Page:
Eric Bledsoe

A big ego and greedy agents have brought the situation between Eric Bledsoe and the Phoenix Suns to an uncomfortable position, which looks like will end in him taking the qualifying offer. It hurts the relationship between the team and the player, but also makes him lose money which he’ll find very difficult to make up for when he signs his next contract, even as an unrestricted free agent.

The situation right now? The Suns aren’t budging from the $48 million over four years offer. They know no team in the NBA is going to give him a better offer sheet (Restricted free agent), and a sign-and-trade is out of the picture as well. Obviously, they believe Bledsoe can become a big part of their future. He averaged 17.7 points per game next to Goran Dragic last season, but he also missed half of it with an injury.

Rich Paul is one half of the duo representing Bledsoe. He is also LeBron James’ agent, and he is eager to show his clients and the world what a powerful agent he is. Instead of doing what’s best for the player’s career, he is only thinking about what enters the bank account, and has put Bledsoe into a corner which no matter what he decides, he loses. He’ll be playing for the Suns next season, probably for a lot less money and with a lot less love between the sides.

The qualifying offer for Bledsoe is $3.7 million, which means losing $8.3 million compared to the $12 million he would make if he signs the four-year deal. Becoming an unrestricted free agent in 2015, this means he’ll have to make up for that “loss” by signing a deal that’s worth at least $56 million over the next four years. Maybe someone will give that to him, but it’s hard to think of a team willing to give him almost $15 million a season, unless he has a huge 2014-2015 NBA season.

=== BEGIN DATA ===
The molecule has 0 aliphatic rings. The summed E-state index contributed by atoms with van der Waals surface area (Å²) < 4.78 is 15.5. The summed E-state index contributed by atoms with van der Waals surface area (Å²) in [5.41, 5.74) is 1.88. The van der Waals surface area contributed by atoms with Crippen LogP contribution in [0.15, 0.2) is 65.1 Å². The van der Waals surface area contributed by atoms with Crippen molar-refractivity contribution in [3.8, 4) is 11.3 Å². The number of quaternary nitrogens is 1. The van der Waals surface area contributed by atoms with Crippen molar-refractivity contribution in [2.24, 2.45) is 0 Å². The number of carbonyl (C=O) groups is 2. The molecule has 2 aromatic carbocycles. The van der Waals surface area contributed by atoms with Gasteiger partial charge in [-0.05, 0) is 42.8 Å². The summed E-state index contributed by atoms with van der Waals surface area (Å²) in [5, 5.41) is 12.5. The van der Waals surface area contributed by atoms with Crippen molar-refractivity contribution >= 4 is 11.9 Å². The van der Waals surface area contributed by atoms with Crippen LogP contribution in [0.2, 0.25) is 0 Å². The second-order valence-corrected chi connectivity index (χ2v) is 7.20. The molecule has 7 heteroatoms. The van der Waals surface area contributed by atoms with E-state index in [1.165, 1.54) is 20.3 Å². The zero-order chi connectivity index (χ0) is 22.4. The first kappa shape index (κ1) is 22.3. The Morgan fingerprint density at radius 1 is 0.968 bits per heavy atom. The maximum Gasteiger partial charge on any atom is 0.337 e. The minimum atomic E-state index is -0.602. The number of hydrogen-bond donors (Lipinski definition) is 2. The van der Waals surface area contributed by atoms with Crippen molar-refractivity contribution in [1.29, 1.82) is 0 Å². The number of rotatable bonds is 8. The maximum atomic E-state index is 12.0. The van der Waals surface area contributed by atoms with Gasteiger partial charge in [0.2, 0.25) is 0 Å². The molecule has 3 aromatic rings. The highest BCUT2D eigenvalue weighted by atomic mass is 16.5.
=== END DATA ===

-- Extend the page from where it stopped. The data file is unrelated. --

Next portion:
Signing a qualifying offer also means Bledsoe cannot be traded from December 15 onward without his consent because via the trade he will lose his full free agent “Bird rights“.

Eric Bledsoe is a good player, and maybe has to potential to be a great one very soon, barring any injuries get in the way. But sometimes listening too much to agents and this hunger/greed to get overpaid just because there’s an opportunity to do so puts players in the wrong position, hurting not just their situation with certain teams but can also backfire and make them earn less than they could have had they just used their head instead of their agent’s.

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